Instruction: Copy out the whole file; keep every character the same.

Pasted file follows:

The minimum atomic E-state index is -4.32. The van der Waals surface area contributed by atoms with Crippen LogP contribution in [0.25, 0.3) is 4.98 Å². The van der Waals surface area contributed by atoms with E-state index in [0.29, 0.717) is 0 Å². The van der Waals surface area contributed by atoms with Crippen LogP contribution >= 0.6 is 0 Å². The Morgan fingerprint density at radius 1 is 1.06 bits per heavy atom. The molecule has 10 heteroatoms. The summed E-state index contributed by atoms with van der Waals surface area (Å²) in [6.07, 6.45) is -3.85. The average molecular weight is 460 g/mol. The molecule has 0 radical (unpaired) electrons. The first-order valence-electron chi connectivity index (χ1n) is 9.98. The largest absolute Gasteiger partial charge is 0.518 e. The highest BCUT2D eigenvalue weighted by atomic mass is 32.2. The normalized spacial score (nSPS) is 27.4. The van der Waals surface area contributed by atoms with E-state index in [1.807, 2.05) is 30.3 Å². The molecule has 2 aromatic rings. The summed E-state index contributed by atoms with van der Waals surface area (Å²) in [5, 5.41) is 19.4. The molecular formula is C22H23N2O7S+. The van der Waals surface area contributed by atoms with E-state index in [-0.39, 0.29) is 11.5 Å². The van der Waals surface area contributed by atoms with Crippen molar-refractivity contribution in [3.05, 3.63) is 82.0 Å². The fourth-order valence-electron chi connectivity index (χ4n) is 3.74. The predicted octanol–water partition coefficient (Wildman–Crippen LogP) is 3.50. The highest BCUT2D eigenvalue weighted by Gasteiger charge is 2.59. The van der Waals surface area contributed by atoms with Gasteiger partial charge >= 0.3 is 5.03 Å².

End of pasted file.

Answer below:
The minimum atomic E-state index is -4.32. The van der Waals surface area contributed by atoms with Crippen LogP contribution in [0.25, 0.3) is 4.98 Å². The van der Waals surface area contributed by atoms with E-state index in [0.29, 0.717) is 0 Å². The van der Waals surface area contributed by atoms with Crippen LogP contribution >= 0.6 is 0 Å². The Morgan fingerprint density at radius 1 is 1.06 bits per heavy atom. The molecule has 10 heteroatoms. The summed E-state index contributed by atoms with van der Waals surface area (Å²) in [6.07, 6.45) is -3.85. The average molecular weight is 460 g/mol. The molecule has 0 radical (unpaired) electrons. The first-order valence-electron chi connectivity index (χ1n) is 9.98. The largest absolute Gasteiger partial charge is 0.518 e. The highest BCUT2D eigenvalue weighted by atomic mass is 32.2. The normalized spacial score (nSPS) is 27.4. The van der Waals surface area contributed by atoms with E-state index in [1.807, 2.05) is 30.3 Å². The molecule has 2 aromatic rings. The summed E-state index contributed by atoms with van der Waals surface area (Å²) in [5, 5.41) is 19.4. The molecular formula is C22H23N2O7S+. The van der Waals surface area contributed by atoms with E-state index in [-0.39, 0.29) is 11.5 Å². The van der Waals surface area contributed by atoms with Crippen molar-refractivity contribution in [3.05, 3.63) is 82.0 Å². The fourth-order valence-electron chi connectivity index (χ4n) is 3.74. The predicted octanol–water partition coefficient (Wildman–Crippen LogP) is 3.50. The highest BCUT2D eigenvalue weighted by Gasteiger charge is 2.59. The van der Waals surface area contributed by atoms with Gasteiger partial charge >= 0.3 is 5.03 Å².